The decision to ban Dorit Rabinyan’s novel "Borderlife" from Israeli high schools has provoked a flashflood of criticism. Not because of the merits of a book that was already a best-seller, but because the education ministry's decision seems to threaten Israelis' assumption that, however bitter our internal political disagreements, freedom of speech is a given here. It feeds our anxiety that our right-wing government leaders believe they are entitled to control what we are allowed to think, what we are allowed to say, and apparently, what our children are allowed to read.
The initial, misguided justifications for banning the book have now given way to the anti-democratic populism so characteristic of Israel’s current government. Minister of Education and Jewish Home party head Bennett claims that Rabinyan’s novel preaches values contrary to the values of the state, that it defames the Israel Defense Forces, and that the opponents of the book banning are “the thought police of Haaretz, Zehava Galon, and all the Garbouzia.”
Bennett was not involved in the original decision to ban the book, and probably wishes it had never happened, but as he digs himself in deeper in defense of that error, his blustering has fallen in line with the Jewish Home party’s usual xenophobia and jingoism.
Labeling the broad spectrum of Israeli educators, political leader and writers who criticized book-banning as the “thought police” is a classic use of propagandistic double-speak. Bennett redefines a term to mean its opposite, and assigns to his opponents the criticisms they are leveling at him. Forget that it makes no sense for a politician actively supporting the limitation of free thought to label someone actively supporting that freedom as the “thought police.” Propaganda is not about truth, but the manipulation of emotions and the repetition of simple messages.
The charge that the book defames our army – presumably because the novel attempts to show the complexity of the Occupation from different perspectives – is a standard jingoistic trope, with heightened significance in Israel where military service is mandatory and most Jewish citizens identify in a very personal way with the army. The same tactic was deployed most recently in the government-supported smear campaign against Breaking the Silence (which, full disclosure, is supported by the foundation I represent.)
Haaretz and Zehava Galon, the head of the Meretz party, are slammed because they are leftist, and Haaretz because it ran extensive coverage of the opposition to the book-banning decision, and possibly because it is considered to be intellectual. Anti-intellectualism has long been used to play off class insecurities about differing levels of education to undermine criticism coming from “intellectuals.”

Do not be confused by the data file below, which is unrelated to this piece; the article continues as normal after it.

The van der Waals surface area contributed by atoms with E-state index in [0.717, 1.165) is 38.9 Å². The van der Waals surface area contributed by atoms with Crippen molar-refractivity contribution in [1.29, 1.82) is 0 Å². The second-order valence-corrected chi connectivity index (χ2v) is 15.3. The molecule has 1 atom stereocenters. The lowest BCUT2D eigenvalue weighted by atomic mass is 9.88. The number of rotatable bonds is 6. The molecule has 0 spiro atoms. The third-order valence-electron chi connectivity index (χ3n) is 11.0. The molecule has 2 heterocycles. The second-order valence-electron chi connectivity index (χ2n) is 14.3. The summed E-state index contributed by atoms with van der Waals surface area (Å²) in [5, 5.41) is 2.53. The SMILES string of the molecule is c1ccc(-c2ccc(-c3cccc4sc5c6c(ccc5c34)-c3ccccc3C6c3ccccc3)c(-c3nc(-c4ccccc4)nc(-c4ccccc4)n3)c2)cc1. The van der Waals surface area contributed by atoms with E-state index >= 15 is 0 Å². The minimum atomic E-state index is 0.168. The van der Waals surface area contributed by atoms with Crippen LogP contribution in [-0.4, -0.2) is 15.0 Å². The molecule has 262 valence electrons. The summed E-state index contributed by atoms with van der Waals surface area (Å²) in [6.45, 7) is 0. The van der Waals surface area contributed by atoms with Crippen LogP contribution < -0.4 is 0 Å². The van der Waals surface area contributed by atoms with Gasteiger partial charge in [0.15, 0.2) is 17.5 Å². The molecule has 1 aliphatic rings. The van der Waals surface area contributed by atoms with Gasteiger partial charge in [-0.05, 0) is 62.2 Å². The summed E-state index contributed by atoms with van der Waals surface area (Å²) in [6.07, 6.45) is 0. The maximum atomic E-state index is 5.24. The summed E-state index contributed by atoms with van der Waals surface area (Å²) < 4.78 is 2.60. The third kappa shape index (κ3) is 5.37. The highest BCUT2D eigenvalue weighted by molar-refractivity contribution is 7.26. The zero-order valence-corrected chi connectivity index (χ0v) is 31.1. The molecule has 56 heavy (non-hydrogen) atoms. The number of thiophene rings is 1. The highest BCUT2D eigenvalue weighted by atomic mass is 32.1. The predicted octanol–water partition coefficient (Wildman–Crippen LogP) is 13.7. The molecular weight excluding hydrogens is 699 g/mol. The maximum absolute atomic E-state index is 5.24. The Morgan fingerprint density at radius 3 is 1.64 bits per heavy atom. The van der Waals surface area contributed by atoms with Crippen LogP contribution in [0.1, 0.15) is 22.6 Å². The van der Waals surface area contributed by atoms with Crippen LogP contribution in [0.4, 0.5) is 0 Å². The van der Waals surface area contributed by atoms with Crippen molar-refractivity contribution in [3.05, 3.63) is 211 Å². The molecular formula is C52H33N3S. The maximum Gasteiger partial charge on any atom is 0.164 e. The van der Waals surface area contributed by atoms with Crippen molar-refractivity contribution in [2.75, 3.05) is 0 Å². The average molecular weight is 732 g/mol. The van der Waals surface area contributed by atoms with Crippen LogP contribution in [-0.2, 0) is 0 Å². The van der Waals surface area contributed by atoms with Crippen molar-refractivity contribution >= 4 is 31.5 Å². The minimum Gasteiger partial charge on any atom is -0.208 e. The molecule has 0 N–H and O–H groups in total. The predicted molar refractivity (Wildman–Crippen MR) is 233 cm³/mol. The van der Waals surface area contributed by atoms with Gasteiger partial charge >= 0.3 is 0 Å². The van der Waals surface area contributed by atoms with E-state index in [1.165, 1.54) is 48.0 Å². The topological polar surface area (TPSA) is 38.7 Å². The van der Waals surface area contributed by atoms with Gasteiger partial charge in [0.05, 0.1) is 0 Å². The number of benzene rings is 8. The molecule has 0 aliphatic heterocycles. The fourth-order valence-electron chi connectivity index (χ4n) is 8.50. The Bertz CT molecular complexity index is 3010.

Yair Garbouz, an artist representing no one but himself, is mentioned because he famously and bone-headedly insulted Mizrahim at a leftist rally just before Israel’s last election. His insults handed the right wing a PR gift of incomparable value, fuelling attacks on the condescension of the Ashkenazi elite, as if the Likud and Jewish Home parties are not also run by Ashkenazim.
What do Garbouz or Mizrahim have to do with the book banning? Nothing. But populist propaganda tries to evoke guilt by association, and Garbouz and Haaretz are seen as leftists, so Bennett must have thought, as long as he is rallying the troops, why not try to get Mizrahim on his side.
Rabinyan has already refuted Bennett’s claim that "Borderlife" preaches values that are contrary to the values of the state, and insists her novel expresses a deep love for Israel. As Rabinyan said in response to Bennett "those who have read the book will attest that it is rife with patriotism and concern for [Israel's] future more than anything else."
What Bennett is really saying seems to be that now that he is in power he expects to dictate our society’s values, in part using hatred and fear of Arabs to justify the Occupation, and resents the fact that competing voices refuse to fade away. If we look at the record of Bennett’s party, their “Jewish” values should make us cringe.
Bennett’s Jewish Home Party colleague MK Bezalel Smotrich, chair of the Knesset Committee on the Interior, hosted Israel’s leading racist demagogue, Benzi Gopstein, head of Lehava, at the Knesset. Lehava is devoted to preventing intimate relations between Jews and Arabs, just like those portrayed in Rabinyan’s novel, and its thuggish members beat up Arabs in downtown Jerusalem, and try to prevent weddings between Jews and Muslims.
Or does Bennet mean the anti-democratic values of Jewish Home party colleagues MKs Moti Yogev and Justice Minister Ayelet Shaked? In response orders to demolish West Bank outposts which are illegal under Israeli law, Yogev repeatedly and unrepentantly calls to bulldoze Israel’s High Court. Shaked’s so-called Transparency Law seeks to demonize Israeli critics of the Occupation as working for foreign powers, a ploy used by anti-democratic regimes against internal dissent from the Russia to Iran to Iraq to Turkey to Nazi Germany, ironically often deployed to target Jews.
I am not claiming that Bennett supports Lehava or the Duma murderers – he has spoken out against the settler youth who celebrated that atrocity in revenge dances at weddings – but he shares the modus operandi of his party colleagues Smotrich, Shaked and Yogev and their anti-democratic legislation and xenophobic rhetoric, and is responsible for his own populist demagoguery. If these are what Bennett means by the nation’s values, we are better off without them.
Don Futterman is the Program Director for Israel for the Moriah Fund, a private American Foundation working to strengthen democracy and civil society in Israel. He can be heard weekly on The Promised Podcast.
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